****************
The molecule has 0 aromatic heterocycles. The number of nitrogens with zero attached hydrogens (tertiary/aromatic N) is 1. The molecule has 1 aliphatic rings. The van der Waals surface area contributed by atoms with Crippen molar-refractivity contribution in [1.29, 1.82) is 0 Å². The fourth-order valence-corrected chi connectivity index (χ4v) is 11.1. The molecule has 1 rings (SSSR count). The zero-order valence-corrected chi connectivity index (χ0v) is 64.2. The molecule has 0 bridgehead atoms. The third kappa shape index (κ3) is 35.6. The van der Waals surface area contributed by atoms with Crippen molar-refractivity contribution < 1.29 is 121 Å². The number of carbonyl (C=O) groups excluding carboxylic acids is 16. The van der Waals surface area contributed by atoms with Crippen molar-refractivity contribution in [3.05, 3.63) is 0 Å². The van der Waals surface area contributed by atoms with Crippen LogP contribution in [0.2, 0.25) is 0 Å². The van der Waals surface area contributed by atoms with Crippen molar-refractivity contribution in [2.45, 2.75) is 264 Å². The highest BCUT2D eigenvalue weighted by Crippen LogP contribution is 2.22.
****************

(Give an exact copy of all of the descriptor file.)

The molecule has 0 aromatic heterocycles. The number of nitrogens with zero attached hydrogens (tertiary/aromatic N) is 1. The molecule has 1 aliphatic rings. The van der Waals surface area contributed by atoms with Crippen molar-refractivity contribution in [1.29, 1.82) is 0 Å². The fourth-order valence-corrected chi connectivity index (χ4v) is 11.1. The molecule has 1 rings (SSSR count). The zero-order valence-corrected chi connectivity index (χ0v) is 64.2. The molecule has 0 bridgehead atoms. The third kappa shape index (κ3) is 35.6. The van der Waals surface area contributed by atoms with Crippen molar-refractivity contribution < 1.29 is 121 Å². The number of carbonyl (C=O) groups excluding carboxylic acids is 16. The van der Waals surface area contributed by atoms with Crippen molar-refractivity contribution in [3.05, 3.63) is 0 Å². The van der Waals surface area contributed by atoms with Crippen LogP contribution in [0.2, 0.25) is 0 Å². The van der Waals surface area contributed by atoms with Crippen molar-refractivity contribution in [2.45, 2.75) is 264 Å². The highest BCUT2D eigenvalue weighted by Crippen LogP contribution is 2.22.